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Indiana Jones: The Ultimate Guide
by James Luceno

Published by Dorling Kindersley


Adrick's Rating:   4 out of 4


The four movie adventures of Indiana Jones continue to thrill audiences around the world. The Adventures of Young Indiana Jones TV series as well as comic books, novels, and incredible video games have further expanded Indy's world.

Indiana Jones: The Ultimate Guide allows you to travel with Indiana Jones from his early escapades as a young boy to his adventures as an eminent archeologist and daredevil hero. Uncover information about the characters Indy meets along the way, join him on his thrilling chases and close escapes and dig deep for fabled treasures.



Adrick:

    Ah, for once, there is truth in advertising. DK’s Indiana Jones: The Ultimate Guide is exactly that—and not just because it’s virtually the only comprehensive book on everyone’s favorite whip wielding archeologist. James Luceno, whose Star Wars books rarely disappoint (and who is a bit of an adventurer in his own right), has done an amazing job compiling nearly every piece of Indiana Jones lore. Although the four Indy movies take center stage here, Luceno provides an excellent rundown on the Young Indiana Jones TV series, covers the Dark Horse comics in great detail, and works in references to the novels, the Marvel comics, the video games, the theme park rides, the Young Indy young adult series, and even the rare foreign language novels and comics.

And while Luceno’s reference-packed text is exciting to read, it’s only half the book. Like most of the other entries in DK’s Ultimate Guide series, the Indiana Jones edition relies heavily on images. In addition to some excellent screenshots from the movies and TV show, there are also spectacular cutaway illustrations by Richard Bonson and Richard Chasemore (Chasemore has also done some great work for DK’s Star Wars Locations and Cross Sections series) which reveal the inner workings of the spectacular set pieces of the original trilogy. Maps for each movie reveal Indy’s journey, and Luceno steps in again to fill us in on the details of Indy’s trip and the real-life history of some locations.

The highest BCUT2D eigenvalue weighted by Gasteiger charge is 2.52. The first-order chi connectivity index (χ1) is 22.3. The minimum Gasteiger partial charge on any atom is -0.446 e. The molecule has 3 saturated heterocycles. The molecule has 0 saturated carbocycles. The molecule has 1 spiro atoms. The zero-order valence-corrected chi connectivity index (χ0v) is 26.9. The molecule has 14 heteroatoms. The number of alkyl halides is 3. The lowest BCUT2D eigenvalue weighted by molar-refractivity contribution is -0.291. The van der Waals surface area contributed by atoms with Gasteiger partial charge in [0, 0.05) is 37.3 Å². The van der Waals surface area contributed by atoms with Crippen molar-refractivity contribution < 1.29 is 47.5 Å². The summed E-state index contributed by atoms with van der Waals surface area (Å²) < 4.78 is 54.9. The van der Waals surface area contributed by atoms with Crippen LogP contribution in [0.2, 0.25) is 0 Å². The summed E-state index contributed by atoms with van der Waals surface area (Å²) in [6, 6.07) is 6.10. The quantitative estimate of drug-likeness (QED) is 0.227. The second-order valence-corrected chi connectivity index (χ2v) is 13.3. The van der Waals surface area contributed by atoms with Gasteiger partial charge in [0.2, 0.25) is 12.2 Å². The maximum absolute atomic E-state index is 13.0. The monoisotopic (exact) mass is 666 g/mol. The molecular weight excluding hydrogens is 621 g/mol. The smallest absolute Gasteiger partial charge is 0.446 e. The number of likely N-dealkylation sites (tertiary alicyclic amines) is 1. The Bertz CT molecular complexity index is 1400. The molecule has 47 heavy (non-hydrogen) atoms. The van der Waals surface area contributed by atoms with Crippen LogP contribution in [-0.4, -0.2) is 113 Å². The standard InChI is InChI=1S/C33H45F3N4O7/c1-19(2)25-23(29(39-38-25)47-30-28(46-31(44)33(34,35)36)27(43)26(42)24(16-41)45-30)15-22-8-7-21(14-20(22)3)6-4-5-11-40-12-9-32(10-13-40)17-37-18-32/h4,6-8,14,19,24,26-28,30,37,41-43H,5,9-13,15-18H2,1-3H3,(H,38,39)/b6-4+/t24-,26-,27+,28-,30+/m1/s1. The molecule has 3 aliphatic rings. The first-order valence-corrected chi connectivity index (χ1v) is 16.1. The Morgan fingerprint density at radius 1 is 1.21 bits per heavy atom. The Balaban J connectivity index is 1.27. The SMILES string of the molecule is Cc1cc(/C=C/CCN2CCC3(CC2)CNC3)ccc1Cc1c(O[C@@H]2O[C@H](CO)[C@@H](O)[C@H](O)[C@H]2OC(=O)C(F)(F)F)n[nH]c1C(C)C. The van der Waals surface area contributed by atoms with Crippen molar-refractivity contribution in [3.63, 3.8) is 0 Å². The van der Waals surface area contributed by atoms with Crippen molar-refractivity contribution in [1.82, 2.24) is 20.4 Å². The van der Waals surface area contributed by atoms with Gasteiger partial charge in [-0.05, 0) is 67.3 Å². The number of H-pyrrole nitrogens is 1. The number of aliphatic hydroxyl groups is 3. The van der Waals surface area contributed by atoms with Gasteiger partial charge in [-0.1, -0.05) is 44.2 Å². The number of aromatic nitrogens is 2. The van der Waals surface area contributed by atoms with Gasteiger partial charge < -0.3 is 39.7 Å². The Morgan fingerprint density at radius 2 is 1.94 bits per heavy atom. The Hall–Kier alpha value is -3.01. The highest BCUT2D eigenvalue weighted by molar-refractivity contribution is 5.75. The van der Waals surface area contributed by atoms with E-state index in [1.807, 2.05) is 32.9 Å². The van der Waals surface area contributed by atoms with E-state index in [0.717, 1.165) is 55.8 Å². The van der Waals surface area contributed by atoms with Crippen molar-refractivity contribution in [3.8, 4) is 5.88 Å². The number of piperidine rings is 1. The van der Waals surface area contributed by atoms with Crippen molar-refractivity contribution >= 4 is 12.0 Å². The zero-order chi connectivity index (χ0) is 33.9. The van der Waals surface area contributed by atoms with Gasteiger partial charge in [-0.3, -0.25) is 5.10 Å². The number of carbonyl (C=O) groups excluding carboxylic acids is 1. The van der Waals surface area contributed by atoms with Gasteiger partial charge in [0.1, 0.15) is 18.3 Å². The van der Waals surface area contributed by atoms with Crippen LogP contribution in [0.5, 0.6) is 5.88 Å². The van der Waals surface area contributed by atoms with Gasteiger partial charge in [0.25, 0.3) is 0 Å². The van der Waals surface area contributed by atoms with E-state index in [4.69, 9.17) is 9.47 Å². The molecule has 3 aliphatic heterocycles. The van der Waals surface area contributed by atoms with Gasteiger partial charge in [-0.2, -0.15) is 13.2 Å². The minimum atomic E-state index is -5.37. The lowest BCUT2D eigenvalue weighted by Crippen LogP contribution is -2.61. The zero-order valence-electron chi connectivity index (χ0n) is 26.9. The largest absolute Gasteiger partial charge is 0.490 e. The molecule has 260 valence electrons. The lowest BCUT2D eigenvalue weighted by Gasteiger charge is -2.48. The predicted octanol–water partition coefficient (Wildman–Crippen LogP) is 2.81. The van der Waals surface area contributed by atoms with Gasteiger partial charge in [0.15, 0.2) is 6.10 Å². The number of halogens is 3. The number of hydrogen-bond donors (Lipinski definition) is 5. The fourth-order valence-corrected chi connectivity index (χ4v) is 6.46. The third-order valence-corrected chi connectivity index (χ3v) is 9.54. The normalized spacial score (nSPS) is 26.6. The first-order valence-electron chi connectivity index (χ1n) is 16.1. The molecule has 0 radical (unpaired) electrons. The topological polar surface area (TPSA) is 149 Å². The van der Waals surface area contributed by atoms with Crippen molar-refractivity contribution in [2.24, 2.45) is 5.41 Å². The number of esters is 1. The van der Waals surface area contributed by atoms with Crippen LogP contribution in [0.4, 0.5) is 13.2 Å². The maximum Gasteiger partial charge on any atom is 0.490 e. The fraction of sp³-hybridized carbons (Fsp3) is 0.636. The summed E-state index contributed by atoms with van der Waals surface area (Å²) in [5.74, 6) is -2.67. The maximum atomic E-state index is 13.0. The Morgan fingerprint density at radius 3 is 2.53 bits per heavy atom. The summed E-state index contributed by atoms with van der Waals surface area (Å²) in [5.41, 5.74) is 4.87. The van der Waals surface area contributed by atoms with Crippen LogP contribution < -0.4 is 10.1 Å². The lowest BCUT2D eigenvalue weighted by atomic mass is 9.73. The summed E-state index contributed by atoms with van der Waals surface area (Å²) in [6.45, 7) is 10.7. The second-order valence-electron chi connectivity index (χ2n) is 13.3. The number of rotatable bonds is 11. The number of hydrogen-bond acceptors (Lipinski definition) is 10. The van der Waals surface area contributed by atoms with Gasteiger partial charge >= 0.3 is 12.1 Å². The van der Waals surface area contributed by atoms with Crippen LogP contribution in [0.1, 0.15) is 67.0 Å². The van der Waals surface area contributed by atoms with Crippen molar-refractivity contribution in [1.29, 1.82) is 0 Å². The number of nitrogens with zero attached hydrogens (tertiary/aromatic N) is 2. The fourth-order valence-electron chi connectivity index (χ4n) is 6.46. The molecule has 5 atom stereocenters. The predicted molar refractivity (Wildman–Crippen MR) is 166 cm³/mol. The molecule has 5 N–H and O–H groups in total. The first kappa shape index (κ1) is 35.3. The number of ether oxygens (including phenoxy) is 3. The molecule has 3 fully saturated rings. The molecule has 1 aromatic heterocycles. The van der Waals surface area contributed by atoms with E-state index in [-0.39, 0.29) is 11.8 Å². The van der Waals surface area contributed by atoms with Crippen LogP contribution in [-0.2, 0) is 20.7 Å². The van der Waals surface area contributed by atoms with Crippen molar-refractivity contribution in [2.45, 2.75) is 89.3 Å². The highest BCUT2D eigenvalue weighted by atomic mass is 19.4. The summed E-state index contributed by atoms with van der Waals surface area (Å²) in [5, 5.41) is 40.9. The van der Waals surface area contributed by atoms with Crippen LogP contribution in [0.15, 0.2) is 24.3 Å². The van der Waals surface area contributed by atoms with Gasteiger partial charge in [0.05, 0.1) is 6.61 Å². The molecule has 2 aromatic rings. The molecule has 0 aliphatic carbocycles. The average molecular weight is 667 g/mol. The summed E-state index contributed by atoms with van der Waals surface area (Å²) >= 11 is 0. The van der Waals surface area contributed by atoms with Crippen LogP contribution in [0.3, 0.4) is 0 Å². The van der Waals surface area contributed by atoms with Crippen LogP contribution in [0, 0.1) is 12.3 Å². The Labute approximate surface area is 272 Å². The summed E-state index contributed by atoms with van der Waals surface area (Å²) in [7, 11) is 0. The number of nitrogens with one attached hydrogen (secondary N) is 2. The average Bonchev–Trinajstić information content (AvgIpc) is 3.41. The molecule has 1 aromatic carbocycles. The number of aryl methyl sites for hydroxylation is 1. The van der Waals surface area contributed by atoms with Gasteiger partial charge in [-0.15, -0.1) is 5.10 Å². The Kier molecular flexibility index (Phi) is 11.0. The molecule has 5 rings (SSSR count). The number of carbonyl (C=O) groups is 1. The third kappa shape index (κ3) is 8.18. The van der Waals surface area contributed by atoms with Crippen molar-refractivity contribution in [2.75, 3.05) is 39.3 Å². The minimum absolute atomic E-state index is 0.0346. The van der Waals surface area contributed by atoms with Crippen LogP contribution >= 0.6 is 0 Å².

All in all, this is probably the best Indiana Jones book ever made, and a must-have for fans.



Adrick:

    I liked this book so much that I almost hate to nitpick. Harrison Ford’s reprisal of the role in one episode of The Young Indiana Jones Chronicles is all but unmentioned, with no screenshots or background information on the characters in that segment given. The timeline is also inconsistent with both the recently-published Lost Journal of Indiana Jones, and the reedited versions of the Young Indiana Jones episodes...and even with itself on at least one point.

The biggest disappointment, though, is that the Indiana Jones and the Kingdom of the Crystal Skull section is a little light. It does an excellent job of setting up the characters for the new film, but there’s very little that would spoil the film itself. There are plenty of screenshots, but nothing from the comic adaptation, no maps, and no cutaway illustrations. This makes a second edition including those additions almost inevitable, and as much as I loved this book, I would hate to have to buy it all over again.



Adrick:

    There’s only one thing worse than Nazis, and that’s undead Nazis. Ugh…


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